Getting to Bran and Râșnov: If you are travelling via public transport rather than renting a car, then from Brasov, you need to take the number 1 bus from Autogara 2 stadium station which departs hourly and stops at both Râșnov and Bran. Depending on where you are staying in Brasov, Autogara 2 may or may not be walkable, however if you find that it isn’t, you can take either the bus 23 or 23b from Brasov station, travel four stops to Autogara 2, and then transfer to the Bran bus. (You won’t miss it. It’ will say BRAN in large letters at the front and more than likely, the presence of tons of tourists will give it away).
Days 6 and 7 – Sibiu
An old Saxon city, Sibiu is best explored on foot with the most notable attractions located within a short walking distance of each other. This picturesque little place makes a regular appearance in global “best cities to live in” polls, and is home to numerous medieval piazzas and churches.
Perhaps the most unique attraction in the area is Sibiu’s “bridge of lies”, a bridge constructed in 1859 which, legend has it, will collapse if anyone standing on it starts to tell lies… That’s for you to try out!
Sibiu is also a good base for exploring lesser known nearby Transylvanian villages and the fortified churches of Cisnadie and Cisnadioara, both less than ten miles away. It can be difficult exploring the area without renting a car, but you can also negotiate a price with a local driver and have him stop and wait for you at various sites of interest.
Day 8 – Sighisoara
The site of Dracula’s birth (aka Vlad the Impaler), Sighisoara is more than just a town with vampire legends and although small, it turned out to be my favourite stop off on my journey through Romania.
Traverse the quaint, narrow cobbled streets and pastel coloured houses that make up Sighisoara, and sip your cappuccino as you relax in the dining establishments with medieval piazzas which are centuries old.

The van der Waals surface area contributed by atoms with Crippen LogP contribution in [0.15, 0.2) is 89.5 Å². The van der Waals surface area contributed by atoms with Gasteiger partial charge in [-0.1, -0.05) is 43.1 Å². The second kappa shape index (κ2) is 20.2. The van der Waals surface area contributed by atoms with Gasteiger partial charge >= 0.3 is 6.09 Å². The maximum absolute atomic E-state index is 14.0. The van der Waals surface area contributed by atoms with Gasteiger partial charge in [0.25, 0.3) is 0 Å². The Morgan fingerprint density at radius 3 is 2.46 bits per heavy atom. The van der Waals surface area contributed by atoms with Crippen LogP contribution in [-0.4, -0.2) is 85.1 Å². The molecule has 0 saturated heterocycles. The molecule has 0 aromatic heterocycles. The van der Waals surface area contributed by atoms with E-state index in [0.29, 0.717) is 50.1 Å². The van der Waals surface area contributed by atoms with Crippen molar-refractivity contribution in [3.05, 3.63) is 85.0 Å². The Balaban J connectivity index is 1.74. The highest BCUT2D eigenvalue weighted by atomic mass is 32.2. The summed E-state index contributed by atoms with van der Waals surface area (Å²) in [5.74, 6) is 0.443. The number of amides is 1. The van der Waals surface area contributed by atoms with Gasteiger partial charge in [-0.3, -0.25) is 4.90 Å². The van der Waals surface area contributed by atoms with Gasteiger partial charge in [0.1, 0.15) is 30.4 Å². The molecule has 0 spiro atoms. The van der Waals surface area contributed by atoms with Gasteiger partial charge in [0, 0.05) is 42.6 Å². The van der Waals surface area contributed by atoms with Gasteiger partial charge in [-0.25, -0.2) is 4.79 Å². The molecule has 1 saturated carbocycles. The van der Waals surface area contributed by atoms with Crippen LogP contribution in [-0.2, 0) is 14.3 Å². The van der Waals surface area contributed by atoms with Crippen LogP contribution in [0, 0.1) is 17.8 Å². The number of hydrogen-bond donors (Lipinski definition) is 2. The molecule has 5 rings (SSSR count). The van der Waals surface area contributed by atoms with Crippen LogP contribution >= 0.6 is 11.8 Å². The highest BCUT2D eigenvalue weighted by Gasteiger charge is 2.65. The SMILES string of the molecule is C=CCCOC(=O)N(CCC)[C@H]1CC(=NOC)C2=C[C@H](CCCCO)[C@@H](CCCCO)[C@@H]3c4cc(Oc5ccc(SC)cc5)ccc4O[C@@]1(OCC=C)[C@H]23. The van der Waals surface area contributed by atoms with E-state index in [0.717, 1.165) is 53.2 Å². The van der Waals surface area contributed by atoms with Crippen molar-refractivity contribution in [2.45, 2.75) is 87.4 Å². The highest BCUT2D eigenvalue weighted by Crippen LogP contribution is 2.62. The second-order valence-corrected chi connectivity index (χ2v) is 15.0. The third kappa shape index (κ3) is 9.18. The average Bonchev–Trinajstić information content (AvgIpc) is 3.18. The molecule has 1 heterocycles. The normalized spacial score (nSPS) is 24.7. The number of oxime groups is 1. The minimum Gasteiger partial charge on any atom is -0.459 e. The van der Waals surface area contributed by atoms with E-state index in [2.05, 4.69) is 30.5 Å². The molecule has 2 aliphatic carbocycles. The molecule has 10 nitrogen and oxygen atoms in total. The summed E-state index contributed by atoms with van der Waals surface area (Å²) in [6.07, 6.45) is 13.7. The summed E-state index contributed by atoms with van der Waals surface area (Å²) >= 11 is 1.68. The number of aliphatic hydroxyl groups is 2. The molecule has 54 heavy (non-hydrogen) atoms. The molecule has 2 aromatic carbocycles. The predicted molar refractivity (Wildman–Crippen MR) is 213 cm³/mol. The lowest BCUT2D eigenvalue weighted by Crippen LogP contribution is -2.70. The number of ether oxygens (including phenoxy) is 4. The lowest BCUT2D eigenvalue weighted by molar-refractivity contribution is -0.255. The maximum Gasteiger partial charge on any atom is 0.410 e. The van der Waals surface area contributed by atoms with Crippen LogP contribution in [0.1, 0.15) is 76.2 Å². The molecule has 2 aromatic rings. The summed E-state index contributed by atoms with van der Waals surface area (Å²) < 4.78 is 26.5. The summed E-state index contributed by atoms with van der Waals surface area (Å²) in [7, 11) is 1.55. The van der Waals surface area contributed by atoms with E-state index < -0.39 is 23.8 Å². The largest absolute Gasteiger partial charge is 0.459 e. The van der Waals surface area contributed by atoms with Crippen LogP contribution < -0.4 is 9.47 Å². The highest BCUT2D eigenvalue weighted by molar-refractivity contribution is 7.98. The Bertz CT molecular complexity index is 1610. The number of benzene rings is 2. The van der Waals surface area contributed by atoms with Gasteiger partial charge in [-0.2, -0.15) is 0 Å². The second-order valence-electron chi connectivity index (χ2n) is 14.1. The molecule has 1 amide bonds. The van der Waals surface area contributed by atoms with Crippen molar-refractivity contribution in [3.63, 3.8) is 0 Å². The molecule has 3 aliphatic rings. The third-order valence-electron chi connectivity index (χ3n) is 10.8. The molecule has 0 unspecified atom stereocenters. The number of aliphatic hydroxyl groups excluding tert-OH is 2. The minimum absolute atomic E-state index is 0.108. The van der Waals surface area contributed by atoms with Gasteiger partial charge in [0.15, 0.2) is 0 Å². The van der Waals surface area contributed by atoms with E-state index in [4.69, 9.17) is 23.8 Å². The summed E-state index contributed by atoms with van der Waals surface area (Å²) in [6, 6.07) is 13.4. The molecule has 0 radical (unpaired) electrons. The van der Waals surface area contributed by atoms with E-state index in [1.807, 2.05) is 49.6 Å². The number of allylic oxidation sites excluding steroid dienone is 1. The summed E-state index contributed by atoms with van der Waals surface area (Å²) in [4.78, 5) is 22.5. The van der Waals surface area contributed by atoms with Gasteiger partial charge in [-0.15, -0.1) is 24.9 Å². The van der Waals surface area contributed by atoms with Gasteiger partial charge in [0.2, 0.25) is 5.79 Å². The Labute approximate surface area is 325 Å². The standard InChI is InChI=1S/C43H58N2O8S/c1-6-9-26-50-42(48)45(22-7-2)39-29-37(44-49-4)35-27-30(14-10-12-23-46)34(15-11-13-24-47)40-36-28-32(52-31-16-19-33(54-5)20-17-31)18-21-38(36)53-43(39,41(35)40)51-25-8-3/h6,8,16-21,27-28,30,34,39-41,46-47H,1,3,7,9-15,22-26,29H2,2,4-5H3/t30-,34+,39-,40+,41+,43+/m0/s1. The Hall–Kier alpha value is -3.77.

You can explore Sighisoara in half a day – progressing up the seemingly infinite stone steps towards the “church on the hill”, admire the design of the clock tower, the quaintness of the town’s streets, and take that obligatory selfie in front of Dracula’s former house and birth place before heading on to explore the nearby Saxon villages of Biertan and Viscri.
Observing Romanian country life in these villages provides an interesting insight – farmers still tend to their crops with old fashioned equipment, and use horse drawn carts to get around their fields. The villages are inexplicably picture perfect and very pleasant to explore.
Days 9 and 10 – Cluj Napoca
The second largest city in Romania, and a buzzing student town, if I described Bucharest as “up and coming” then Cluj is certainly already there. There’s an artistic vibe to be felt from the city and indeed, it has become home to many digital nomads in recent years. It’s entertainment scene is fun and quirky – from speakeasy bars with eccentric themes, to vibrant nightclubs. The many gardens, churches and architecture are certainly enjoyable to discover.
With its own airport, you can take affordable flights with Wizz Air from Cluj Napoca onwards to various locations around Europe, or back to Bucharest if you are traveling onwards from there.